“Now I can begin dating again!”

A few years ago, a woman I knew well told me about the funeral of her stepfather, who died in his early nineties. Her mother, then eighty, had a severe mental illness that affected her conscience: she had none. She disrespected the old man and treated him cruelly and disdainfully for many years. As the pair stood to sing a hymn in the church, the elderly mother remarked loudly to her daughter, in a bright, sparkling tone, “Isn’t this just wonderful! I am so excited! Now I can begin dating again.”

I knew that elderly woman and understood her psychopathic characteristics. She had no interest in forgiving or being forgiven by anyone, certainly not her dear departed. She had no real attachment to him or anyone else.

Forgiveness on my mind

That is not the case with me. I have forgiveness on my mind from the moment Karl dies. And, as it turns out, so does he.

What forgiveness is not

At this point, it’s helpful to clarify what forgiveness is not. As Linda Graham explains, It is not condoning, pardoning, forgetting, false reconciliation, appeasement, or sentimentality (Bouncing Back, 2013: 184).

Further, as Marianne Williamson wisely reminds us, “Every situation is ultimately a lesson in forgiveness” (Everyday Grace, 2002: 45).

That is particularly the case with a sudden, violent, tragic, and unexpected loss, which can bring many emotions to the surface. It is also important to remember that people do forgive in the same way, as healing often occurs at different rates. In general, the deeper the hurt, the more time we will need. The forgiveness process is not rigidly fixed. Robert Enright reminds us that we will all grieve – and forgive – at our own pace (8 Keys to Forgiveness, 2015: 73).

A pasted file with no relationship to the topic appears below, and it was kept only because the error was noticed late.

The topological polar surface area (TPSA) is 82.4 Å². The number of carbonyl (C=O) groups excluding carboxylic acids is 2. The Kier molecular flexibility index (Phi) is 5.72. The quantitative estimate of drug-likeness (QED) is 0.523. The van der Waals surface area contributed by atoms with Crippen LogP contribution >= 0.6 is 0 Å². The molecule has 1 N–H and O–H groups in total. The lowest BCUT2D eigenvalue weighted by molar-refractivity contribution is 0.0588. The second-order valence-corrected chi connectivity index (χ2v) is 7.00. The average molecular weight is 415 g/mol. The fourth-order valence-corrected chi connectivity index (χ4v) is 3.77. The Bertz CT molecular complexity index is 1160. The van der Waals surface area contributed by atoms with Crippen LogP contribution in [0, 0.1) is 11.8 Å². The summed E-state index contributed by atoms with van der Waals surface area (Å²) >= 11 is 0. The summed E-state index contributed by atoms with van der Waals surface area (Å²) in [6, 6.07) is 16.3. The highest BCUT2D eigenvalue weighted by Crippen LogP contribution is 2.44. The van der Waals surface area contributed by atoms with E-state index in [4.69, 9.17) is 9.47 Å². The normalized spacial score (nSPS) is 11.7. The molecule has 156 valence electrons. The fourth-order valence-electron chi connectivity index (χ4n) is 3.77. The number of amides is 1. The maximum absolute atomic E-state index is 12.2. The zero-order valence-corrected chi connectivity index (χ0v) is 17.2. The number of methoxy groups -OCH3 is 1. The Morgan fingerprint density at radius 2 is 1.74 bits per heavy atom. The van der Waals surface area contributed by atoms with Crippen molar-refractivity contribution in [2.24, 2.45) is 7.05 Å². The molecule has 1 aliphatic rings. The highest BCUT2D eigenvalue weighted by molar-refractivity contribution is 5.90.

Among the emotions that arise for me after the crash is guilt, as I ask, “Why?” and “What if? These and other questions swirl around in my disoriented mind as I sit propped up in my hospital bed on the night of the crash.

I imagine Karl, lying naked on a slab in the morgue in the hospital basement. It will be freezing there. How he hates being cold, that skinny, little old guy! More than anything else in life, he hates being cold.

A very cold Karl at the Bentley Blockade, May 2014

How can I send Karl warmth and comfort now, there in the hospital morgue?

Will he ever forgive me for not finding him in the morgue? For not covering his body and comforting him?

Then I agonize: did I kill him? I was a control freak in my business and in my personal life, I was a demanding wife. Karl was often distracted and exhausted. Was I so ignorant of the limitations of my worldview that I killed my sweetheart in my pursuit of perfection in our working life and our house-building enterprise?


Perth, 2006

After Karl died, several friends make a point of telling me (repeatedly, actually) how much Karl did for me in our life together. At that time, I have trouble receiving their comments because of my low self-esteem and my fragile sense of self.

I agonize to Karl in our conversations: “Did I express enough gratitude to you while you were alive? How balanced is our ‘account'”?

After all, we experienced years of acrimony over the sale and loss of our beloved house. Karl deeply distrusted Morag, our betraying friend — yet I forced through the deal to sell the house to her against his better judgment.

I feel terribly sorry and guilty about that.